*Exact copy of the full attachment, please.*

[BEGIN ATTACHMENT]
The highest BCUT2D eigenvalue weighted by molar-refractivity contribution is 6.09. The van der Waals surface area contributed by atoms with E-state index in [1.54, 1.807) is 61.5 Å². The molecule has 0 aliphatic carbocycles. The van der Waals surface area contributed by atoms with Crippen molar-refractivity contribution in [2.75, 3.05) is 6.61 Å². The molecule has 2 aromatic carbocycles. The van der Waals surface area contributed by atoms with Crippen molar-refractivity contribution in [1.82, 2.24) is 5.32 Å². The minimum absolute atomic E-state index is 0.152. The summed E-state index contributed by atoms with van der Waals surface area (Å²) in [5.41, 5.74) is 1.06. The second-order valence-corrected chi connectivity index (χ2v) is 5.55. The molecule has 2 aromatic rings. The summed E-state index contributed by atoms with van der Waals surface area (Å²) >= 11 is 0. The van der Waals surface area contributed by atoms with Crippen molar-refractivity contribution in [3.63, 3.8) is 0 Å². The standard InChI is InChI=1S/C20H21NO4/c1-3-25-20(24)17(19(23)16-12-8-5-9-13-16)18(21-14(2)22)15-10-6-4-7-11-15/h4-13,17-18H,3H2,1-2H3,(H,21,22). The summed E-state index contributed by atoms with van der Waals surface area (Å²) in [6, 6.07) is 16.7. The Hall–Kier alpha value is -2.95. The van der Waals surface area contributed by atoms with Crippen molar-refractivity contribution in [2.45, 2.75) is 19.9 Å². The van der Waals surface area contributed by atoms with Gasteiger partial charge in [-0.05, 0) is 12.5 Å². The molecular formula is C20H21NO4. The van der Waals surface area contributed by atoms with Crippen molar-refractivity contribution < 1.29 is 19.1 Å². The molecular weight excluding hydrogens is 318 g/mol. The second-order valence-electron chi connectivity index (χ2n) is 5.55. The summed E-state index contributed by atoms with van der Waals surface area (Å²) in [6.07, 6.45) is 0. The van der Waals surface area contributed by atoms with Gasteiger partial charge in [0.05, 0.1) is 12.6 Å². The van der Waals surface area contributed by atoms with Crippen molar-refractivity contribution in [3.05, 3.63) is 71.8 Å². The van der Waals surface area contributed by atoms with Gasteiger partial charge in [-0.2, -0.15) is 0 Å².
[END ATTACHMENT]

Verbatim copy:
The highest BCUT2D eigenvalue weighted by molar-refractivity contribution is 6.09. The van der Waals surface area contributed by atoms with E-state index in [1.54, 1.807) is 61.5 Å². The molecule has 0 aliphatic carbocycles. The van der Waals surface area contributed by atoms with Crippen molar-refractivity contribution in [2.75, 3.05) is 6.61 Å². The molecule has 2 aromatic carbocycles. The van der Waals surface area contributed by atoms with Crippen molar-refractivity contribution in [1.82, 2.24) is 5.32 Å². The minimum absolute atomic E-state index is 0.152. The summed E-state index contributed by atoms with van der Waals surface area (Å²) in [5.41, 5.74) is 1.06. The second-order valence-corrected chi connectivity index (χ2v) is 5.55. The molecule has 2 aromatic rings. The summed E-state index contributed by atoms with van der Waals surface area (Å²) >= 11 is 0. The van der Waals surface area contributed by atoms with Crippen molar-refractivity contribution in [3.63, 3.8) is 0 Å². The standard InChI is InChI=1S/C20H21NO4/c1-3-25-20(24)17(19(23)16-12-8-5-9-13-16)18(21-14(2)22)15-10-6-4-7-11-15/h4-13,17-18H,3H2,1-2H3,(H,21,22). The summed E-state index contributed by atoms with van der Waals surface area (Å²) in [6, 6.07) is 16.7. The Hall–Kier alpha value is -2.95. The van der Waals surface area contributed by atoms with Crippen molar-refractivity contribution in [2.45, 2.75) is 19.9 Å². The van der Waals surface area contributed by atoms with Gasteiger partial charge in [-0.05, 0) is 12.5 Å². The molecular formula is C20H21NO4. The van der Waals surface area contributed by atoms with Crippen molar-refractivity contribution < 1.29 is 19.1 Å². The molecular weight excluding hydrogens is 318 g/mol. The second-order valence-electron chi connectivity index (χ2n) is 5.55. The summed E-state index contributed by atoms with van der Waals surface area (Å²) in [6.07, 6.45) is 0. The van der Waals surface area contributed by atoms with Gasteiger partial charge in [0.05, 0.1) is 12.6 Å². The van der Waals surface area contributed by atoms with Crippen molar-refractivity contribution in [3.05, 3.63) is 71.8 Å². The van der Waals surface area contributed by atoms with Gasteiger partial charge in [-0.2, -0.15) is 0 Å².